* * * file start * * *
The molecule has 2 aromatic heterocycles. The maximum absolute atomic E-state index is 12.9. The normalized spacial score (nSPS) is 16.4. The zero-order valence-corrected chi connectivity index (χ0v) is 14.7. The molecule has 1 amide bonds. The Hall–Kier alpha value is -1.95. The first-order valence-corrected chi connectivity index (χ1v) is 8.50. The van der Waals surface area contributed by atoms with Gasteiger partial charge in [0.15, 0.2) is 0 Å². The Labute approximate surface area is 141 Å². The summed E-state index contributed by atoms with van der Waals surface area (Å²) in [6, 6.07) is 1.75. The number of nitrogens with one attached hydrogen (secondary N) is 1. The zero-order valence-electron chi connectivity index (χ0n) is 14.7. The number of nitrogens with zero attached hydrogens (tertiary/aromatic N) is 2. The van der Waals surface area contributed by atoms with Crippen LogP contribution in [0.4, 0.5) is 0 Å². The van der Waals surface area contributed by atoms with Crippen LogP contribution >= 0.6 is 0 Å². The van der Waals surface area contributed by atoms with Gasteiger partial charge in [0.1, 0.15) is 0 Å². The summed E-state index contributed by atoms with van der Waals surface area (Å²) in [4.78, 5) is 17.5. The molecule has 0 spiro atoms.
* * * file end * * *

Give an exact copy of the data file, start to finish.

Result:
The molecule has 2 aromatic heterocycles. The maximum absolute atomic E-state index is 12.9. The normalized spacial score (nSPS) is 16.4. The zero-order valence-corrected chi connectivity index (χ0v) is 14.7. The molecule has 1 amide bonds. The Hall–Kier alpha value is -1.95. The first-order valence-corrected chi connectivity index (χ1v) is 8.50. The van der Waals surface area contributed by atoms with Gasteiger partial charge in [0.15, 0.2) is 0 Å². The Labute approximate surface area is 141 Å². The summed E-state index contributed by atoms with van der Waals surface area (Å²) in [6, 6.07) is 1.75. The number of nitrogens with one attached hydrogen (secondary N) is 1. The zero-order valence-electron chi connectivity index (χ0n) is 14.7. The number of nitrogens with zero attached hydrogens (tertiary/aromatic N) is 2. The van der Waals surface area contributed by atoms with Crippen LogP contribution in [0.4, 0.5) is 0 Å². The van der Waals surface area contributed by atoms with Crippen LogP contribution >= 0.6 is 0 Å². The van der Waals surface area contributed by atoms with Gasteiger partial charge in [0.1, 0.15) is 0 Å². The summed E-state index contributed by atoms with van der Waals surface area (Å²) in [4.78, 5) is 17.5. The molecule has 0 spiro atoms.